Ok. So what class should it be taught in? Last I checked most schools do not offer a Comparative Theology class. Can you imagine how apeshit the Conservative Christians would go over that one?

And which creationist story should be taught? Judeo-Christian-Islamic? Hindu? Ancient Greek/Roman? Egyptian?

The US seems to be the only industrialized country that is struggling with this question. All the others simply teach evolution. Why is this?

 
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18. Re: No subject May 3, 2005, 05:23 Awesome Spume
 
How do Christians reconcile being anti-gay (old testament), pro death penalty (old testament) and pro war (best bits of the old testament) while ignoring all the new testament hippiness about loving thy neightbour and turning the other cheek? Why does nobody ever pull these people on that when they stand up and claim to be Christians?

I read the Hutch article and he's not a big fan of same sex marriage. Neither am I but I'm not a big fan of marriage in general. So if the breeders are allowed to marry so should the gays, in fact I think we should have platonic marriage as well so everyone can wring the most monetary advantage from the deal. That'd be fair.

Suppose you're a confirmed bachelor (or a bitter woman hater like me) with tax, pension and property benefits slipping through your fingers because you're not married. Somewhere else in town is a semi-mad spinster (women as a rule are all mad, it's only a question of degree) who thinks a man would only come between her and her cats. They sign some papers have a bit of a ceremony, invite their friends to a piss up and voila they've just joined the benefits club.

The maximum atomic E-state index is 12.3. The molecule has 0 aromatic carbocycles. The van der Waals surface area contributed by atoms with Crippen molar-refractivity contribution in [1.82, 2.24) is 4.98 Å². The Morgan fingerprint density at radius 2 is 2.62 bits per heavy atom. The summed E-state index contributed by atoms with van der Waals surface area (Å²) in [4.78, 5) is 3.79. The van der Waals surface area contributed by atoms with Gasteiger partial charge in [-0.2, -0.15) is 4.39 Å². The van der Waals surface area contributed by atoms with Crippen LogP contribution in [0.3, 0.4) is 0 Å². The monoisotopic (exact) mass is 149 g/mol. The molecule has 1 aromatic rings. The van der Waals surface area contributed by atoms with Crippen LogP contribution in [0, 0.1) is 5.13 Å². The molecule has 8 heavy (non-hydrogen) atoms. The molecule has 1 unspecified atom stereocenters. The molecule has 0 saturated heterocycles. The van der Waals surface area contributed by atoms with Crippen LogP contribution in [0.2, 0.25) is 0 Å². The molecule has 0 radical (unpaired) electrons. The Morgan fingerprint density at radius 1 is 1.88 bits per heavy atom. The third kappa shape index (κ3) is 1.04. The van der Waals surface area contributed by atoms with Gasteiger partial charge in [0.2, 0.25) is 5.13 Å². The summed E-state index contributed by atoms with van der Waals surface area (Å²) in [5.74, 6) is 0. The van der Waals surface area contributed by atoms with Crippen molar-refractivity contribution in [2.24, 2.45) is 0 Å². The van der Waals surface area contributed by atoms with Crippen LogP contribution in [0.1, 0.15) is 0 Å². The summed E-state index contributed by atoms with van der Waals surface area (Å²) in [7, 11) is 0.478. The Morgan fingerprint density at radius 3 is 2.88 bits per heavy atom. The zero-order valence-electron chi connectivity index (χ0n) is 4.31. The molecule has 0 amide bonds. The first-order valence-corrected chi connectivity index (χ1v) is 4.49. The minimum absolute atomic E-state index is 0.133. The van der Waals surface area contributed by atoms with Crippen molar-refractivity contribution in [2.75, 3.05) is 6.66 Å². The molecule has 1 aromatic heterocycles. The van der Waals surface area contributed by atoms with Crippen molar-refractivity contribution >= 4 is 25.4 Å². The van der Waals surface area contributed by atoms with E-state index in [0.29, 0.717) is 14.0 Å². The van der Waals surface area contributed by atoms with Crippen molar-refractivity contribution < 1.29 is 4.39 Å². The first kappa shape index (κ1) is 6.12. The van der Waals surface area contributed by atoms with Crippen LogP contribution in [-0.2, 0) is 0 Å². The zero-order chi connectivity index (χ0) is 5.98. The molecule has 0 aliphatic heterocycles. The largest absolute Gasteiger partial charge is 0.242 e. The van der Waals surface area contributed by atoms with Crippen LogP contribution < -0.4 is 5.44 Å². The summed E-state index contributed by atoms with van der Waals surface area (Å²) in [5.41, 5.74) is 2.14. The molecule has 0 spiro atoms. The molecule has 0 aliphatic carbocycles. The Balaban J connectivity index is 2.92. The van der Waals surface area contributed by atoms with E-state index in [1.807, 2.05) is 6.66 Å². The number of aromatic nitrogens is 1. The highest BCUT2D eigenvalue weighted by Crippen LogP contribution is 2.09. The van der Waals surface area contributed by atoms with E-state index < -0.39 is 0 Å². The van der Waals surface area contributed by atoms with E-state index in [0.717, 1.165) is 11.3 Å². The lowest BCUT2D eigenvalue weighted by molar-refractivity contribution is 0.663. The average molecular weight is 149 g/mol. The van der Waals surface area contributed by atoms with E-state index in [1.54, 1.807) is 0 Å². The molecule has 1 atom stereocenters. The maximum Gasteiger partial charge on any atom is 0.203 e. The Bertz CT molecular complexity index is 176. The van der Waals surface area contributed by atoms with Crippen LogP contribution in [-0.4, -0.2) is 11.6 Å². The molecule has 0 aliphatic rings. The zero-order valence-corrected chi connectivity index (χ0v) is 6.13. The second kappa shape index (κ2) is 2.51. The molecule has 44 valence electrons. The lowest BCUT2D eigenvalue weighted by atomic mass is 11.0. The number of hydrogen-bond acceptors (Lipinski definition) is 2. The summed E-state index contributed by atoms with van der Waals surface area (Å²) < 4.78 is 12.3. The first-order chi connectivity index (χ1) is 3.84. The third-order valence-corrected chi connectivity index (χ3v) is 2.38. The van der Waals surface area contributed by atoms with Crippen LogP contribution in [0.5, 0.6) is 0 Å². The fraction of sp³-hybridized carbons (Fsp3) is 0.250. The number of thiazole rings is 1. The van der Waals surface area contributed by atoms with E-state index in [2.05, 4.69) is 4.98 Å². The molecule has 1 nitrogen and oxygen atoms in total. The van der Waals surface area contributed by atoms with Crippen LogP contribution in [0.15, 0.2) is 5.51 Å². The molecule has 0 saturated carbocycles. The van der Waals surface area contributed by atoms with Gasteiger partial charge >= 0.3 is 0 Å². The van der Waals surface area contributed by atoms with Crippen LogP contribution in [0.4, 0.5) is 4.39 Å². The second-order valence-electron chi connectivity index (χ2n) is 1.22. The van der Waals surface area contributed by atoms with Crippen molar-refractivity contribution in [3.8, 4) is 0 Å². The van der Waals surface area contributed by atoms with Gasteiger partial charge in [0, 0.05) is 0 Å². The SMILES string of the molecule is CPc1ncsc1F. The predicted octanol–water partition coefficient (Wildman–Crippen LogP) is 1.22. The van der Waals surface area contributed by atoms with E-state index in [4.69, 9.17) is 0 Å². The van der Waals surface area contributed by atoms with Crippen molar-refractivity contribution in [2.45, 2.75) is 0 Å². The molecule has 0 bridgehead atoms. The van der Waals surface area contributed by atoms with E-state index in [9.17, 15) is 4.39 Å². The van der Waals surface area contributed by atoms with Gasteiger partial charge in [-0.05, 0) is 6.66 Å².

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17. Re: No subject May 3, 2005, 02:38 Camaro76
 
but I fail to see why everyone always gets so hard up against it being taught in school period

Because it has more to do with religion than science. Therefore if it needs to be taught in school at all, it needs to be taught as part of a class on religion, and NOT a class on evolution. Science = facts, religion = beliefs. Period.

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16. Re: No subject May 3, 2005, 01:37 anon@24.76
 
well creston what other fairy tales should they teach in addition to creationism?
Islam?
Hindo?
Scientology?

There is a limited amount of time for school, so if you start teaching fantasy, in a non-creative-writing setting, then you have to start cutting other stuff.


 
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15. Re: No subject May 2, 2005, 20:46 Creston
 
George Bush, for example, has never vehemently opposed evolution but has stated on a number of occasions that "alternatives" should be taught in science classes

I don't think Bush ever said that it should be taught in science classes, but that it should be taught IN SCHOOL.
There's a pretty big difference there. I will agree that Creation shouldn't be in science class (although plenty of astronomers and scientists will actually disagree there), but I fail to see why everyone always gets so hard up against it being taught in school period.
Apparently the freedom of choice and democracy are only valid for people if they think the same way you all do, right?

Creston